If you’re an armor officer it’s probably best to make sure your troops aren’t playing War Thunder, as the online tank-based game has seen sensitive military documents pertaining to technical specs of armored vehicles once again leaked. It seems that the leaking of classified technical date on War Thunder forums has become a trend. In 2021, a classified manual revealing details of the Leclerc main battle tank was leaked by a player claiming to be a former French soldier who bemoaned inaccuracies in the vehicle’s in-game turret rotation speed. That same year, a similar fate befell the Challenger II due to a British soldier being similarly frustrated with insufficient in-game accuracy. Further in the past, details on the EC Tiger helicopters cockpit were also leaked by a German mechanic on the same forums.
Now this week, a Chinese soldier has joined the Anglo-French tanker duo by providing original, technical documents on the DTC10-125 tungsten penetrator round which can be fired by a number of PRC tanks. To be fair, the capability of the round was already known, but this is the first-time actual documents confirming the specifications were made public. War Thunder moderators moved quickly to remove the post and reminded that the company does not allow leaking classified documents and that any such information will never be used by the game’s developers.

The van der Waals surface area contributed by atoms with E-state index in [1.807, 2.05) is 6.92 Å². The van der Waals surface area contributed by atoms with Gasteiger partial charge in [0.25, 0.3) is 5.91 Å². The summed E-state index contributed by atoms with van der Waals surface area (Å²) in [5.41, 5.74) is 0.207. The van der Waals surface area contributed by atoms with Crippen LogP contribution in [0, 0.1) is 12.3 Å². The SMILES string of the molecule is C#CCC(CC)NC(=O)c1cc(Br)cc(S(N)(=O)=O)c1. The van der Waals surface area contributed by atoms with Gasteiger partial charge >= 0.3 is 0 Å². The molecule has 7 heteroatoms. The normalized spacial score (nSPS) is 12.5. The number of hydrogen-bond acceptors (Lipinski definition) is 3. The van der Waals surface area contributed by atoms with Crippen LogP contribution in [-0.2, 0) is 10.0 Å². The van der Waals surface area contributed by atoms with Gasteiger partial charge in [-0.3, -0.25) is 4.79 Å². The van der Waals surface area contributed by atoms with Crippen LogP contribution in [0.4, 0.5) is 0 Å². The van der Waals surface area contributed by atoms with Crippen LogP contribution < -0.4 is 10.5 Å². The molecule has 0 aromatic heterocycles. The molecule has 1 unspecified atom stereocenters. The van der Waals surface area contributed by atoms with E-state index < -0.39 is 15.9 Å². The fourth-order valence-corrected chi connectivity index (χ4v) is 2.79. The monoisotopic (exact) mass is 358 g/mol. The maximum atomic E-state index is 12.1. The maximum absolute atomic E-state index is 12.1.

We’ve seen operational security issues surrounding video games before, such as when a Russian developer for the DCS Flight Simulator tried to steal sensitive files on US aircraft capabilities to use in their game, but War Thunder is truly in a league of its own.
While amusing, the recent leak puts into perspective the importance of operational security (OPSEC) in the internet age. 2022 has is really shaping up to be the year of horrible OPSEC. This year, recordings of an F-35 crash in the Pacific put some of the most sensitive technology in the US arsenal at risk of being recovered and analyzed by the Chinese. And, at the time of writing, the war in Ukraine is showing how much damage poor OPSEC can do on a modern battlefield. As the old adage goes: loose lips sink ships.